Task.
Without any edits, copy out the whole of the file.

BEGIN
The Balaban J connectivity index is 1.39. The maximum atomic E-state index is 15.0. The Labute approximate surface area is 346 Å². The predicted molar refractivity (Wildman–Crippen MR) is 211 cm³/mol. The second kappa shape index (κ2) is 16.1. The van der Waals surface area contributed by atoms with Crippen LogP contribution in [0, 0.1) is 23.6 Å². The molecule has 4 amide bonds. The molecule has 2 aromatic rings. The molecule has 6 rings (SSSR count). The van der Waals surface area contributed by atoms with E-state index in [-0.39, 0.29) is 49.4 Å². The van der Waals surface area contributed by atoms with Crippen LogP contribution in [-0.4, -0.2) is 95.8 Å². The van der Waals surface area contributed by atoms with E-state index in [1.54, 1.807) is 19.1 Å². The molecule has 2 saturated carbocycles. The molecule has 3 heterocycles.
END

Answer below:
The Balaban J connectivity index is 1.39. The maximum atomic E-state index is 15.0. The Labute approximate surface area is 346 Å². The predicted molar refractivity (Wildman–Crippen MR) is 211 cm³/mol. The second kappa shape index (κ2) is 16.1. The van der Waals surface area contributed by atoms with Crippen LogP contribution in [0, 0.1) is 23.6 Å². The molecule has 4 amide bonds. The molecule has 2 aromatic rings. The molecule has 6 rings (SSSR count). The van der Waals surface area contributed by atoms with E-state index in [-0.39, 0.29) is 49.4 Å². The van der Waals surface area contributed by atoms with Crippen LogP contribution in [-0.4, -0.2) is 95.8 Å². The van der Waals surface area contributed by atoms with E-state index in [1.54, 1.807) is 19.1 Å². The molecule has 2 saturated carbocycles. The molecule has 3 heterocycles.